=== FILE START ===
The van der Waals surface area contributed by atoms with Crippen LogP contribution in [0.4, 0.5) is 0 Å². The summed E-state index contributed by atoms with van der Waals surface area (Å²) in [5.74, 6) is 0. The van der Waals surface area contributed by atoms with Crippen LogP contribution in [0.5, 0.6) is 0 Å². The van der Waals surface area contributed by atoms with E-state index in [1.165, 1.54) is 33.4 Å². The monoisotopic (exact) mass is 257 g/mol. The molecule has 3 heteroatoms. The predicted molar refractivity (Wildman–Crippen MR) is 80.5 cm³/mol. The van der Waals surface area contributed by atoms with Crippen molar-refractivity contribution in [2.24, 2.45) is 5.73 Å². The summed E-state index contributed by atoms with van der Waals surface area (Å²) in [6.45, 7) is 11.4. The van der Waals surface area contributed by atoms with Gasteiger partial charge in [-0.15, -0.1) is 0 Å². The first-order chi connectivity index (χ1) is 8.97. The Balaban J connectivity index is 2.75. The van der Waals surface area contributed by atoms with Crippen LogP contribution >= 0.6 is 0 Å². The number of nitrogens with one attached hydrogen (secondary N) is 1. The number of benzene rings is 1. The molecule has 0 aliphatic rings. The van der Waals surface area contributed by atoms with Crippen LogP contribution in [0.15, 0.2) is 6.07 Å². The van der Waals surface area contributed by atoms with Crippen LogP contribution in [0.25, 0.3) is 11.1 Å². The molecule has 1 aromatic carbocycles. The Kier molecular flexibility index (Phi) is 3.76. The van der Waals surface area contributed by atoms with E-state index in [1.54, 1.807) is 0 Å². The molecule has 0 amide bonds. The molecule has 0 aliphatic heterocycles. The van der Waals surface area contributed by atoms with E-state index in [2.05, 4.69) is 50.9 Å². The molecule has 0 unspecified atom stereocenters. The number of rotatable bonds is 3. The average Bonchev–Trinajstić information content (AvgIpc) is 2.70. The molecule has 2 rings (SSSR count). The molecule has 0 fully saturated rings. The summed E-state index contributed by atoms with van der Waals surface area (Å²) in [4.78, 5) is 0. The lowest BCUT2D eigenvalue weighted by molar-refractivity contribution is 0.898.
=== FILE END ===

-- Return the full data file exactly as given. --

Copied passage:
The van der Waals surface area contributed by atoms with Crippen LogP contribution in [0.4, 0.5) is 0 Å². The summed E-state index contributed by atoms with van der Waals surface area (Å²) in [5.74, 6) is 0. The van der Waals surface area contributed by atoms with Crippen LogP contribution in [0.5, 0.6) is 0 Å². The van der Waals surface area contributed by atoms with E-state index in [1.165, 1.54) is 33.4 Å². The monoisotopic (exact) mass is 257 g/mol. The molecule has 3 heteroatoms. The predicted molar refractivity (Wildman–Crippen MR) is 80.5 cm³/mol. The van der Waals surface area contributed by atoms with Crippen molar-refractivity contribution in [2.24, 2.45) is 5.73 Å². The summed E-state index contributed by atoms with van der Waals surface area (Å²) in [6.45, 7) is 11.4. The van der Waals surface area contributed by atoms with Gasteiger partial charge in [-0.15, -0.1) is 0 Å². The first-order chi connectivity index (χ1) is 8.97. The Balaban J connectivity index is 2.75. The van der Waals surface area contributed by atoms with Crippen LogP contribution >= 0.6 is 0 Å². The number of nitrogens with one attached hydrogen (secondary N) is 1. The number of benzene rings is 1. The molecule has 0 aliphatic rings. The van der Waals surface area contributed by atoms with Crippen LogP contribution in [0.15, 0.2) is 6.07 Å². The van der Waals surface area contributed by atoms with Crippen LogP contribution in [0.25, 0.3) is 11.1 Å². The molecule has 1 aromatic carbocycles. The Kier molecular flexibility index (Phi) is 3.76. The van der Waals surface area contributed by atoms with E-state index in [1.54, 1.807) is 0 Å². The molecule has 0 amide bonds. The molecule has 0 aliphatic heterocycles. The van der Waals surface area contributed by atoms with E-state index in [2.05, 4.69) is 50.9 Å². The molecule has 0 unspecified atom stereocenters. The number of rotatable bonds is 3. The average Bonchev–Trinajstić information content (AvgIpc) is 2.70. The molecule has 2 rings (SSSR count). The molecule has 0 fully saturated rings. The summed E-state index contributed by atoms with van der Waals surface area (Å²) in [4.78, 5) is 0. The lowest BCUT2D eigenvalue weighted by molar-refractivity contribution is 0.898.